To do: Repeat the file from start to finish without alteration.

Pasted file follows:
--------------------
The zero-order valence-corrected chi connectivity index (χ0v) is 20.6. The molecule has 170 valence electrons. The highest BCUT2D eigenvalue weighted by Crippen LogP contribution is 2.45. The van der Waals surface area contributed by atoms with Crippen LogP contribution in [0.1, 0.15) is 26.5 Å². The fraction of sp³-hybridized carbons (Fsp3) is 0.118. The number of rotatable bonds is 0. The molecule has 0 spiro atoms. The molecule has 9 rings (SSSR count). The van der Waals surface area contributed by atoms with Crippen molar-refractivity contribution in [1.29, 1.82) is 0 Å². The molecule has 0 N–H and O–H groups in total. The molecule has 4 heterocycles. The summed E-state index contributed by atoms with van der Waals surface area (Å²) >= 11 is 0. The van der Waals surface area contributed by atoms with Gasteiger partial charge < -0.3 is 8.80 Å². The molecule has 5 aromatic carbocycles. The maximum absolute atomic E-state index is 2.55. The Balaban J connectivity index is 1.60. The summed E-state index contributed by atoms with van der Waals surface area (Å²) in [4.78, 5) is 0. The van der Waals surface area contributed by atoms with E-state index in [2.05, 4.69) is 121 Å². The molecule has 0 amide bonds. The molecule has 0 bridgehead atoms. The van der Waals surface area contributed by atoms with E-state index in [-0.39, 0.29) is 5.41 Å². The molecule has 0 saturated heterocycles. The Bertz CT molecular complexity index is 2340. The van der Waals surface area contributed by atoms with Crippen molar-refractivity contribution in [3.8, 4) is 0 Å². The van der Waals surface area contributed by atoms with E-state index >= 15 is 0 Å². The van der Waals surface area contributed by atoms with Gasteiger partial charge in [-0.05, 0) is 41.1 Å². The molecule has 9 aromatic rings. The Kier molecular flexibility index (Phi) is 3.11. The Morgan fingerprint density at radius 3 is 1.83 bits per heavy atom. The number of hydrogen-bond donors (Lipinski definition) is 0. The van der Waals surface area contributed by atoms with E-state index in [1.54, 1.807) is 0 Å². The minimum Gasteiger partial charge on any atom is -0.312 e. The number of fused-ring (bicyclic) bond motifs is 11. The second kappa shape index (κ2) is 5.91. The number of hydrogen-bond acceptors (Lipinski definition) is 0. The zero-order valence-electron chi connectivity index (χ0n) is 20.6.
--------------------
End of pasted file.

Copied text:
The zero-order valence-corrected chi connectivity index (χ0v) is 20.6. The molecule has 170 valence electrons. The highest BCUT2D eigenvalue weighted by Crippen LogP contribution is 2.45. The van der Waals surface area contributed by atoms with Crippen LogP contribution in [0.1, 0.15) is 26.5 Å². The fraction of sp³-hybridized carbons (Fsp3) is 0.118. The number of rotatable bonds is 0. The molecule has 0 spiro atoms. The molecule has 9 rings (SSSR count). The van der Waals surface area contributed by atoms with Crippen molar-refractivity contribution in [1.29, 1.82) is 0 Å². The molecule has 0 N–H and O–H groups in total. The molecule has 4 heterocycles. The summed E-state index contributed by atoms with van der Waals surface area (Å²) >= 11 is 0. The van der Waals surface area contributed by atoms with Gasteiger partial charge < -0.3 is 8.80 Å². The molecule has 5 aromatic carbocycles. The maximum absolute atomic E-state index is 2.55. The Balaban J connectivity index is 1.60. The summed E-state index contributed by atoms with van der Waals surface area (Å²) in [4.78, 5) is 0. The van der Waals surface area contributed by atoms with E-state index in [2.05, 4.69) is 121 Å². The molecule has 0 amide bonds. The molecule has 0 bridgehead atoms. The van der Waals surface area contributed by atoms with E-state index in [-0.39, 0.29) is 5.41 Å². The molecule has 0 saturated heterocycles. The Bertz CT molecular complexity index is 2340. The van der Waals surface area contributed by atoms with Crippen molar-refractivity contribution in [3.8, 4) is 0 Å². The van der Waals surface area contributed by atoms with E-state index >= 15 is 0 Å². The van der Waals surface area contributed by atoms with Gasteiger partial charge in [-0.05, 0) is 41.1 Å². The molecule has 9 aromatic rings. The Kier molecular flexibility index (Phi) is 3.11. The Morgan fingerprint density at radius 3 is 1.83 bits per heavy atom. The number of hydrogen-bond donors (Lipinski definition) is 0. The van der Waals surface area contributed by atoms with E-state index in [1.54, 1.807) is 0 Å². The minimum Gasteiger partial charge on any atom is -0.312 e. The number of fused-ring (bicyclic) bond motifs is 11. The second kappa shape index (κ2) is 5.91. The number of hydrogen-bond acceptors (Lipinski definition) is 0. The zero-order valence-electron chi connectivity index (χ0n) is 20.6.